Secondly, due to the reliance on totalitarian rule Soviet system had zero tolerance to criticism and rare individuals such as Aleksandr Solzhenitsin, Andrey Sakharov and Yelena Bonner who dared to criticise the system were systematically harassed by powerful Soviet Committee of State Security (KGB) and had to engage in exile (Sakwa, 1999). Soviet system would not be able to last for so long if elements of democratic rule existed within the system in greater extent.

Thirdly, official statistical information about the performance of the national economy and effective propaganda machine has played their part in ensuring the longevity of the Soviet system. Free press did not exist in USSR and government media agencies covered world affairs in highly subjective manner creating a false assumption in Soviet people that they enjoyed significantly higher standard of life compared to the rest of the world.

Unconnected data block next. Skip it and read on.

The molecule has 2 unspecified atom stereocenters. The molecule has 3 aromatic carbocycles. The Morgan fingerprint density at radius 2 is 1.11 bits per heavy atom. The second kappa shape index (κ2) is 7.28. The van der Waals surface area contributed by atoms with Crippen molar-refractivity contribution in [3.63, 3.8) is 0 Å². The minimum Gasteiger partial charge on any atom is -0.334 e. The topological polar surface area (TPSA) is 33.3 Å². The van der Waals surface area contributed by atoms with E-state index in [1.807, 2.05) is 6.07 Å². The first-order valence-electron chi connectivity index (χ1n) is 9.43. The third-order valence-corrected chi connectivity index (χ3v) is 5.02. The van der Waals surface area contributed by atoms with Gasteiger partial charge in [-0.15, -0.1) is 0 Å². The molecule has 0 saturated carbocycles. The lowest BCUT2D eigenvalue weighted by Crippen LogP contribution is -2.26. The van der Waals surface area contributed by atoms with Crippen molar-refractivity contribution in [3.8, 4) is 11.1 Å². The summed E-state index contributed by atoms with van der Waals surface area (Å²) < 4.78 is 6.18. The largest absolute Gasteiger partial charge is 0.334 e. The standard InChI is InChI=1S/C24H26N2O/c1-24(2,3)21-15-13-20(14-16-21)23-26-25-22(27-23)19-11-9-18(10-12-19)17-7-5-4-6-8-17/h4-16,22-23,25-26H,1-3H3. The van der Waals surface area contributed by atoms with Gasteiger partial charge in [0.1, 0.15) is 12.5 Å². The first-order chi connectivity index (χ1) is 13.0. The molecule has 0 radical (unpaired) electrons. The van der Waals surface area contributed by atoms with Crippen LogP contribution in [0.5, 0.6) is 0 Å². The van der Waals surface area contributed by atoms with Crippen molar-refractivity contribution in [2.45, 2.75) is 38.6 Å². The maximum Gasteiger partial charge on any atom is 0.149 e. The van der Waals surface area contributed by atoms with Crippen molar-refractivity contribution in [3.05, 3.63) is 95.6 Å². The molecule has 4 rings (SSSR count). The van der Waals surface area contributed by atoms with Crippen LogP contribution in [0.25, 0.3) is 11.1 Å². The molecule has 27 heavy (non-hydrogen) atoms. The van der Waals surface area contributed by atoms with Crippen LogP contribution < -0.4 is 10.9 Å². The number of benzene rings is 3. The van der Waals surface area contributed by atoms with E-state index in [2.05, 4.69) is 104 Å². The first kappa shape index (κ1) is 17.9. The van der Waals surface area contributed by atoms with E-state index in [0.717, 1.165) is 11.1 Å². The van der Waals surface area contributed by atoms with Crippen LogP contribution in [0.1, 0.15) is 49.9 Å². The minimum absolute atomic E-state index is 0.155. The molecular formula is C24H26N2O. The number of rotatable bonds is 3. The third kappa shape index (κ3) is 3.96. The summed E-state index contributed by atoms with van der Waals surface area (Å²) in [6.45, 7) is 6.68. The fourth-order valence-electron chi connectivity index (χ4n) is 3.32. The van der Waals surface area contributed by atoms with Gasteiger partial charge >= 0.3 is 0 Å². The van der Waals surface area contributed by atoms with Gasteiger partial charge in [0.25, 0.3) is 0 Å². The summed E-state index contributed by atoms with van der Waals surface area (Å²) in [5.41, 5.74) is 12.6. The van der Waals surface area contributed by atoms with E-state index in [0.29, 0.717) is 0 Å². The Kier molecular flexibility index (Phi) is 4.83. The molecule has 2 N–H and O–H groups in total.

The Collapse of the Soviet Union: Geo-Political implications 

Collapse of the USSR has had major economic, political, and social implications for its former members and the rest of the world.  Collapse of the Soviet Union has been widely interpreted as the victory of capitalism over communism, in the battle between the two contrasting economic and ideological viewpoints in academic and practical levels.